Poor sleep, ischaemic heart disease and stroke
A new Japanese study of almost 13,000 people presented at The European Society of Cardiology has linked poor sleep with the risk of ischaemic heart disease and stroke. Previous studies have linked poor sleep with inflammatory diseases, this latest study investigated the association between poor sleep/sleep disturbances and cardiovascular disease. The researchers defined poor sleep as sleep that is too short or too long, difficulty in falling asleep or maintaining sleep.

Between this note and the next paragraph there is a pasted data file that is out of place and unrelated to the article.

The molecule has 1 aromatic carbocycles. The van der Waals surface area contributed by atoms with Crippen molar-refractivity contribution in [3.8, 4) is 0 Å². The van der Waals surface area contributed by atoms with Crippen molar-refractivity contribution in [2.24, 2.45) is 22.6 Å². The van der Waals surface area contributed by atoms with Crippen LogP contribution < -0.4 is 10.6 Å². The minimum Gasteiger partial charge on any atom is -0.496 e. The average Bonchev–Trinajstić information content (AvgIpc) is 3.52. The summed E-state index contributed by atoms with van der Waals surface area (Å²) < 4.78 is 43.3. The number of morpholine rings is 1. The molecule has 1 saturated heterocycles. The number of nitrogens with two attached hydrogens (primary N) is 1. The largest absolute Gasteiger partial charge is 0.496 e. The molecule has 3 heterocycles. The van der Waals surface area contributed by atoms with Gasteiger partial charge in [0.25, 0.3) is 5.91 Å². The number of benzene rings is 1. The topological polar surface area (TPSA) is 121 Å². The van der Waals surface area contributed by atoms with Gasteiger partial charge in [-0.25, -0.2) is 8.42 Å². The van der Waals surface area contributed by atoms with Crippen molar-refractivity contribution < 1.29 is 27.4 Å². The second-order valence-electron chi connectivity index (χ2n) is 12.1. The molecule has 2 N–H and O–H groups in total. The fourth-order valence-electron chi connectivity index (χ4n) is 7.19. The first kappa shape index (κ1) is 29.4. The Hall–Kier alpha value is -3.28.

Data was adjusted for age, gender, body mass, smoking, alcohol, hypertension, diabetes and dyslipidemia (abnormal amounts of lipids in the blood). Sleep habits were assessed with the Pittsburgh Sleep Quality Index which assesses subjective poor sleep quality, long sleep latency, short sleep duration, low sleep efficiency, difficulty in maintaining sleep, use of sleeping pills and daytime dysfunction.
Poor sleep occurred in 52%, 48% and 37% of individuals with ischaemic heart disease, stroke and no cardiovascular disease, respectively.
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